Odor detection thresholds. To measure olfactory sensitivity, phenylethyl alcohol (PEA) (Sigma-Aldrich, St. Louis, MO) was diluted into an odorless diluent [poly-ethylene glycol 200 (PEG 200); Sigma-Aldrich] and placed into glass bottles in a 20-step semi-log dilution series, starting with a concentration of 100% vol/vol liquid. Each bottle contained 10 mL of a stimulus (or the diluent alone). When volunteers inhaled from the nosepieces affixed to each bottle, they sampled from the ~ 250-mL headspace inside each of the two bottles (one sniffing port per nostril). We determined analytical measurements using headspace gas chromatography, and obtained thresholds using a two-alternative, forced-choice, two-up and one-down staircase method with a five-reversal criterion, as has been described previously (Dalton et al. 2000). On each trial, subjects were presented with two sets of bottles in random order: One set contained the odorant stimulus and the other contained only the diluent (blanks). After sniffing from each set sequentially, subjects were asked to identify the bottle containing an odor. No recognition or quality identification was required. An incorrect detection on any trial resulted in the presentation of the next-higher concentration, whereas two consecutive correct detections resulted in the presentation of the next-lower concentration. Five reversals were required for threshold determination, and thresholds were calculated as the geometric mean of the last four reversal concentrations. Testing was terminated under four different conditions: a) five reversals were achieved, resulting in a threshold value threshold; b) a subject failed to correctly detect the stimulus at the highest concentration; c) the subject correctly identified the stimulus on four consecutive trials at the lowest concentration; or d) the subject did not meet the criteria for threshold determination before the 40th trial (which occurred only once for a WTC worker on the odor threshold test).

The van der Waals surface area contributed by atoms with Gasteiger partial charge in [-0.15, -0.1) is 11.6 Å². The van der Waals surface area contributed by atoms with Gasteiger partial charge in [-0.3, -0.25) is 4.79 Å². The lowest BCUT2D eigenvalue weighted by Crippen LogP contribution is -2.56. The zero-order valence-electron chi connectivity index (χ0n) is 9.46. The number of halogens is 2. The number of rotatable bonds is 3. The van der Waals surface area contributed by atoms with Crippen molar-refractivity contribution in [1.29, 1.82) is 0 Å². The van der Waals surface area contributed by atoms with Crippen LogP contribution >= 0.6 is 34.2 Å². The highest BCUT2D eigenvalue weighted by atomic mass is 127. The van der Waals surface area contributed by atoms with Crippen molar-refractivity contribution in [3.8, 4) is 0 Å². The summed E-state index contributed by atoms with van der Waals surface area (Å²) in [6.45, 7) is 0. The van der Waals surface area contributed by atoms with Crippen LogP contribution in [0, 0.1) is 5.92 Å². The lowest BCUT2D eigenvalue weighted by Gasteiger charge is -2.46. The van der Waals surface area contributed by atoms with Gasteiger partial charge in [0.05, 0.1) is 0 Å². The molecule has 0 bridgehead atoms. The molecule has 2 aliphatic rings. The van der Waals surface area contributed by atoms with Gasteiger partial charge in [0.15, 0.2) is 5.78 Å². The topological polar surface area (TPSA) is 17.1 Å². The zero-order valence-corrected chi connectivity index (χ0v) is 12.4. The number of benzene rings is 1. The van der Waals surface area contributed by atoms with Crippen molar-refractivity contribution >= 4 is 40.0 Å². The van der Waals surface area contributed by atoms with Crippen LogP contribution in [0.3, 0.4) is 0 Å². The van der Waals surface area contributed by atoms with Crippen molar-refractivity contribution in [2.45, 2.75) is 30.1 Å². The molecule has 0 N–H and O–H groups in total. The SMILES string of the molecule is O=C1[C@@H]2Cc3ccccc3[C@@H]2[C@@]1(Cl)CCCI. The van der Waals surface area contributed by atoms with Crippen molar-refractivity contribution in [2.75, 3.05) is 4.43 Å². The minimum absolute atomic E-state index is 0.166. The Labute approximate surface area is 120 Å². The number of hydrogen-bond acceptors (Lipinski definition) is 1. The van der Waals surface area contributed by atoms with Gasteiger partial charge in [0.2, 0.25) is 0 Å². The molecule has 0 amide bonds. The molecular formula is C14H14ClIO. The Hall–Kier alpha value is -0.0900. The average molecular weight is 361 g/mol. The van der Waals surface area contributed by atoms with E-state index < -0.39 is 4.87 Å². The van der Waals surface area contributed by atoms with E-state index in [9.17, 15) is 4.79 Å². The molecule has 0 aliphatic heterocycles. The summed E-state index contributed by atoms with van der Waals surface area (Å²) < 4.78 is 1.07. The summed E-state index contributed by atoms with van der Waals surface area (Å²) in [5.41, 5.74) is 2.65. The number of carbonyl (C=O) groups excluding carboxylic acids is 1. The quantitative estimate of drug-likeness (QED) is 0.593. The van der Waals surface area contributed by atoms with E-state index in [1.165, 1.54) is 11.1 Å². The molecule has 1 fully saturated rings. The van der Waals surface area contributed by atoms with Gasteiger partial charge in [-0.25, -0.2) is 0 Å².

Irritation detection (lateralization) thresholds. In addition to the ability to detect odor, another significant functional capacity of the nose is to detect irritation or pungency from chemicals that stimulate the free nerve endings of the trigeminal nerve. The lateralization method for measuring irritation is a psychophysical technique that permits an objective assessment of intranasal irritation that is not confounded by negative responses to the perception of an odor (Doty et al. 2004). The lateralization method relies on the fact that chemical irritation (e.g., pain, tingling, burning, stinging, or prickling) is mediated by the somatosensory system and thus produces sensations that can be localized to one or the other nostril, whereas pure odor stimuli cannot be localized. On every trial, the individual sniffs simultaneously from two bottles—one bottle containing n-butanol dissolved in a diluent and the other diluent alone—and judges which side was exposed to the chemical. The nasal irritation threshold is therefore operationally defined as the concentration at which individuals are reliably able to judge which side of their nose is exposed (Kobal et al. 1989; Wysocki et al. 1997). To determine the irritation threshold, n-butanol (Sigma-Aldrich) was diluted into PEG 200 and placed into glass bottles in an 18 tertiary-step dilution. Thresholds were determined using the same two-up, one-down staircase method with a five-reversal criterion used to obtain olfactory thresholds.